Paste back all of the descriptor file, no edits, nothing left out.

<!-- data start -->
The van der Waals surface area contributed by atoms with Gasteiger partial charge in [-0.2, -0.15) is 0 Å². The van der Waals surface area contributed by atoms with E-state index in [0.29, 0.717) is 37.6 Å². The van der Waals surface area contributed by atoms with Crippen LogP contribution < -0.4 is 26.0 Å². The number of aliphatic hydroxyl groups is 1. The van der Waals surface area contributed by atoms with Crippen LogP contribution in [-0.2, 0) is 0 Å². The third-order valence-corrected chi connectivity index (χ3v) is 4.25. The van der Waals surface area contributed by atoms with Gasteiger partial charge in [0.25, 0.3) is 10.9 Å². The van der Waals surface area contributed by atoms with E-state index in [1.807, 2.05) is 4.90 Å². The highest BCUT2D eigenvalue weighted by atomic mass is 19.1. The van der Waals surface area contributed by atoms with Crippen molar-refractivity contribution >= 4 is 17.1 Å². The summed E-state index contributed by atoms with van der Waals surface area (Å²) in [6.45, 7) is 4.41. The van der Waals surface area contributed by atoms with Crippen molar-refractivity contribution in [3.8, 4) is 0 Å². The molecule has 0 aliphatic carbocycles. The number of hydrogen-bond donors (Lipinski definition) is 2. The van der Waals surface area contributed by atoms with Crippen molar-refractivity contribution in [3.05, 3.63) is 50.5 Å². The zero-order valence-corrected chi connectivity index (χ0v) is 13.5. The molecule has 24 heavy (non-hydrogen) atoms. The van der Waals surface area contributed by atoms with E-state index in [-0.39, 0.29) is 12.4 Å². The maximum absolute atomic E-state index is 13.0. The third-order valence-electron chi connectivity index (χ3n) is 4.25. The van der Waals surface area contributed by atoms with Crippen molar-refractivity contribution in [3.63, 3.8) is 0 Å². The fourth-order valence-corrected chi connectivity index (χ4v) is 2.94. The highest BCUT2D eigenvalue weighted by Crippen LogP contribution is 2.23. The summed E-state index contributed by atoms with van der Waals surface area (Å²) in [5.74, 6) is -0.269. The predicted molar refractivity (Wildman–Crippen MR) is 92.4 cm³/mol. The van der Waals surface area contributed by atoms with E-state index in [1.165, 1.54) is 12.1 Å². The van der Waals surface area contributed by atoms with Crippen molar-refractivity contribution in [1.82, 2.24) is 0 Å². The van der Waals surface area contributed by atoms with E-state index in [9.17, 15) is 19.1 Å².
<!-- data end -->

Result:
The van der Waals surface area contributed by atoms with Gasteiger partial charge in [-0.2, -0.15) is 0 Å². The van der Waals surface area contributed by atoms with E-state index in [0.29, 0.717) is 37.6 Å². The van der Waals surface area contributed by atoms with Crippen LogP contribution < -0.4 is 26.0 Å². The number of aliphatic hydroxyl groups is 1. The van der Waals surface area contributed by atoms with Crippen LogP contribution in [-0.2, 0) is 0 Å². The third-order valence-corrected chi connectivity index (χ3v) is 4.25. The van der Waals surface area contributed by atoms with Gasteiger partial charge in [0.25, 0.3) is 10.9 Å². The van der Waals surface area contributed by atoms with E-state index in [1.807, 2.05) is 4.90 Å². The highest BCUT2D eigenvalue weighted by atomic mass is 19.1. The van der Waals surface area contributed by atoms with Crippen molar-refractivity contribution >= 4 is 17.1 Å². The summed E-state index contributed by atoms with van der Waals surface area (Å²) in [6.45, 7) is 4.41. The van der Waals surface area contributed by atoms with Crippen molar-refractivity contribution in [3.8, 4) is 0 Å². The molecule has 0 aliphatic carbocycles. The number of hydrogen-bond donors (Lipinski definition) is 2. The van der Waals surface area contributed by atoms with Crippen molar-refractivity contribution in [3.05, 3.63) is 50.5 Å². The zero-order valence-corrected chi connectivity index (χ0v) is 13.5. The molecule has 24 heavy (non-hydrogen) atoms. The van der Waals surface area contributed by atoms with E-state index in [-0.39, 0.29) is 12.4 Å². The maximum absolute atomic E-state index is 13.0. The third-order valence-electron chi connectivity index (χ3n) is 4.25. The van der Waals surface area contributed by atoms with Crippen molar-refractivity contribution in [3.63, 3.8) is 0 Å². The fourth-order valence-corrected chi connectivity index (χ4v) is 2.94. The highest BCUT2D eigenvalue weighted by Crippen LogP contribution is 2.23. The summed E-state index contributed by atoms with van der Waals surface area (Å²) in [5.74, 6) is -0.269. The predicted molar refractivity (Wildman–Crippen MR) is 92.4 cm³/mol. The van der Waals surface area contributed by atoms with E-state index in [1.165, 1.54) is 12.1 Å². The van der Waals surface area contributed by atoms with Crippen molar-refractivity contribution in [1.82, 2.24) is 0 Å². The van der Waals surface area contributed by atoms with E-state index in [9.17, 15) is 19.1 Å².